Eating Disorder Recovery Is Possible, Even During a Crisis: Activities and Affirmations
August 12, 2020
Recovering from an eating disorder (ED) is often physically and emotionally exhausting in any season. But recovering during a crisis can be especially difficult. Consider the coronavirus pandemic, for example. Physical isolation, interruptions to daily routines and major transitions at work or school can be triggering for people in recovery.
But Kortney Brown, RD, RN, MS, FNP-C, believes that some of these challenges can become opportunities for growth, with support from a recovery community.
For example, the inability to see a provider in person can be difficult. But virtual health care may lessen anxiety around seeing a provider and remove some of the barriers, such as transportation.
“Going to an actual office, facing other people, possibly being weighed, and then walking in a gown, somebody seeing you in a gown or even without a gown, all of that brings its own anxiety,” said Brown. A virtual visit is an opportunity to see your provider in a safe place, where the interaction is more on your own terms.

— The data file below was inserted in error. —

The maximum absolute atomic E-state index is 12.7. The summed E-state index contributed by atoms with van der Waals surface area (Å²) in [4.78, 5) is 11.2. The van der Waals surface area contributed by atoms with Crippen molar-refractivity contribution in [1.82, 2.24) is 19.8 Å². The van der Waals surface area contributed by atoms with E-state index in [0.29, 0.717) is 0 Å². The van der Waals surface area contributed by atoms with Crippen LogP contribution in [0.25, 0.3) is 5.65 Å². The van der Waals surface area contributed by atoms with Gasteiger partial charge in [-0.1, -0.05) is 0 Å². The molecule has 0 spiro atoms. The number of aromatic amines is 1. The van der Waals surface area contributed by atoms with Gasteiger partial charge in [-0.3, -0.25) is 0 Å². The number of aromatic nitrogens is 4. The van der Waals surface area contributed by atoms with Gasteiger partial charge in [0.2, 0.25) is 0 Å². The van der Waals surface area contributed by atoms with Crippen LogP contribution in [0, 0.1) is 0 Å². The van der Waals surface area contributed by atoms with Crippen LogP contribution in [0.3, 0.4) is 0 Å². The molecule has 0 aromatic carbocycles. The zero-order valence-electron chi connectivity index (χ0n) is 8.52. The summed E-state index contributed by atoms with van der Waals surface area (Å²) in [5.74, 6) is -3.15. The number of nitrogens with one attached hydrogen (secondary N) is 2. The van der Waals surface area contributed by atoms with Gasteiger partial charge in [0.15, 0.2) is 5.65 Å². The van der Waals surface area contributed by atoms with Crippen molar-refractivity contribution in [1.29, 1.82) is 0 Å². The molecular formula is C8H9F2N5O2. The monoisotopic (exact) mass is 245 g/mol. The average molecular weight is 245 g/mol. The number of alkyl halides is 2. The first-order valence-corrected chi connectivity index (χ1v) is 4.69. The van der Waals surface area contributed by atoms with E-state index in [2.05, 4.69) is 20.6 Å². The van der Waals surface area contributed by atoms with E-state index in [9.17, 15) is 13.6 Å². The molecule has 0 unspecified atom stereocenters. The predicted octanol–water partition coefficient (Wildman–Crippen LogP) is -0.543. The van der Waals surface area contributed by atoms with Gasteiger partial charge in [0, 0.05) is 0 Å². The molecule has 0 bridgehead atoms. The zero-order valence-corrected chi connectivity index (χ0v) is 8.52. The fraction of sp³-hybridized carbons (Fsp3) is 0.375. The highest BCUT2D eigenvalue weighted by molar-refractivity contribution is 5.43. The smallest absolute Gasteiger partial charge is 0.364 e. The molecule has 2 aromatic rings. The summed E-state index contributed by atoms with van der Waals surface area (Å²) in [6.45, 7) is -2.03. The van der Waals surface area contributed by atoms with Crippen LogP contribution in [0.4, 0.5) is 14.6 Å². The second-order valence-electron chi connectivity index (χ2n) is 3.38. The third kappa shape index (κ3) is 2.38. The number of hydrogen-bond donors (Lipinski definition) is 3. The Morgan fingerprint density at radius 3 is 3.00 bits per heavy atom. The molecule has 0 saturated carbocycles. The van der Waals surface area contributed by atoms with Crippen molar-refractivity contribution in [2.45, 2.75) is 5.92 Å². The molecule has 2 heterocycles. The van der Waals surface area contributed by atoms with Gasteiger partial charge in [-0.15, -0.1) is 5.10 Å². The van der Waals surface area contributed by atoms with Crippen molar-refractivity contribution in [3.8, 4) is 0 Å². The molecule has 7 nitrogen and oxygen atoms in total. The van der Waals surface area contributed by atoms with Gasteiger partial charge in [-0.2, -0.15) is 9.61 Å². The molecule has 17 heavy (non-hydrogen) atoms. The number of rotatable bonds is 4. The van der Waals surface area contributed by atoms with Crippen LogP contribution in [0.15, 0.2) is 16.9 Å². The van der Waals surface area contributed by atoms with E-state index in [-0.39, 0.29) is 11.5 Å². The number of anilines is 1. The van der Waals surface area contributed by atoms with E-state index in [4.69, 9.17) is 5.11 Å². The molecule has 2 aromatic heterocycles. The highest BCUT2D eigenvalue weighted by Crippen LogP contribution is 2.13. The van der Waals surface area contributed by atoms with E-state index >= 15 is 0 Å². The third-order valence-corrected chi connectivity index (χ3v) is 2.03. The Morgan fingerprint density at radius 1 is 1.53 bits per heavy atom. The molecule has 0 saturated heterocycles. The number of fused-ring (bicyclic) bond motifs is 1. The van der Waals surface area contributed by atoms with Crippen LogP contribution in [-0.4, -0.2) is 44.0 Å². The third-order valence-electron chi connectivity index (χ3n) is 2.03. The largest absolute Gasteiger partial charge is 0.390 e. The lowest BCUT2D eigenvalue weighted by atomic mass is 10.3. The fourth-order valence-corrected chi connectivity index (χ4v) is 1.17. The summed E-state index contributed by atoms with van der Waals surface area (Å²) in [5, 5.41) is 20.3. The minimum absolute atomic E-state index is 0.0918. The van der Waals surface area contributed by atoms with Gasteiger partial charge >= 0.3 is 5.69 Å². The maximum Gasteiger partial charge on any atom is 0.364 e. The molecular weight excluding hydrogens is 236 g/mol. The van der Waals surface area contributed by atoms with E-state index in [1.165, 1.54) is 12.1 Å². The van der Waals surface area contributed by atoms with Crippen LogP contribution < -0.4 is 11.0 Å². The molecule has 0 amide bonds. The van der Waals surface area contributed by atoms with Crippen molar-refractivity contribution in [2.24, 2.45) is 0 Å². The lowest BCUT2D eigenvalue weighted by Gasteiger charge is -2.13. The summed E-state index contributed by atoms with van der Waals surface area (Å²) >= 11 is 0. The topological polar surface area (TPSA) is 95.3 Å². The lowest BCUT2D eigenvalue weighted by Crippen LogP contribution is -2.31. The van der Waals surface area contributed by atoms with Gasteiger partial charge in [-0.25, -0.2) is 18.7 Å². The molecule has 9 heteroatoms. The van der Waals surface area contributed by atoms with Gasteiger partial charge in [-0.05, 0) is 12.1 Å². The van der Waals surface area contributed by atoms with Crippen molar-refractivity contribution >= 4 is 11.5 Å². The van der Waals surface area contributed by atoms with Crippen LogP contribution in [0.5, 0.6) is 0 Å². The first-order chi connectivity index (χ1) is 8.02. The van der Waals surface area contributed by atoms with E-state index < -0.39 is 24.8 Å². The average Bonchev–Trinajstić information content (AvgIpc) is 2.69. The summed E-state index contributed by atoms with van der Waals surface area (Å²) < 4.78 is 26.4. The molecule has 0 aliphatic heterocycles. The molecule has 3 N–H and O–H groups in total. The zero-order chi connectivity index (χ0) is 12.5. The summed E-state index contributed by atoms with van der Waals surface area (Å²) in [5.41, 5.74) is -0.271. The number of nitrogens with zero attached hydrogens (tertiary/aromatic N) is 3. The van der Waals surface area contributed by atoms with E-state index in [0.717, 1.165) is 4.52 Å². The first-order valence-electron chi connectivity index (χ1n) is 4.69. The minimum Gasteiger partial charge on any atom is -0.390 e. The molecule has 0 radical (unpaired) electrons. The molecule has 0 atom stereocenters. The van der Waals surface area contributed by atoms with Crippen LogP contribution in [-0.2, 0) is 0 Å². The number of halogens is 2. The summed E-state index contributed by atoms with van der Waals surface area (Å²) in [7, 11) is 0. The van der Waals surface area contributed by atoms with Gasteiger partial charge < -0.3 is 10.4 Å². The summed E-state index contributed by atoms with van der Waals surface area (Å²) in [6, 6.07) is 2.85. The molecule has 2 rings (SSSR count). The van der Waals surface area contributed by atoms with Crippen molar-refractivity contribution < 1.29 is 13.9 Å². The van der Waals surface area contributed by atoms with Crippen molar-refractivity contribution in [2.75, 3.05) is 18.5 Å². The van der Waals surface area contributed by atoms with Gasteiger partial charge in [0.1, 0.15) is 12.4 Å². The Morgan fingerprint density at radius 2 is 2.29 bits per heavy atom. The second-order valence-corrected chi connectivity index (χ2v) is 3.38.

Continuing to make progress is possible, even in a time of crisis. Staying in close touch with a recovery community is essential, and the following resources can offer encouragement.
Eating Disorder Recovery Affirmations
Uplifting words can be an antidote to negative thoughts, but remembering them can be challenging in a moment of stress. Alongside affirmations, consider discussing with a supportive friend or family member three things you accomplished and three things you appreciated each day.
Below, find six sample positive affirmations for download as a phone lock screen or desktop wallpaper. Click on the links below to view the full-size version and save.
Please Note: These designs are for personal use only and are not available for any commercial purposes, including any promotional use on social media.
Individuals recovering from an eating disorder may find it easier to deal with heightened anxiety or emotions by engaging in disordered eating behaviors rather than healthy coping strategies.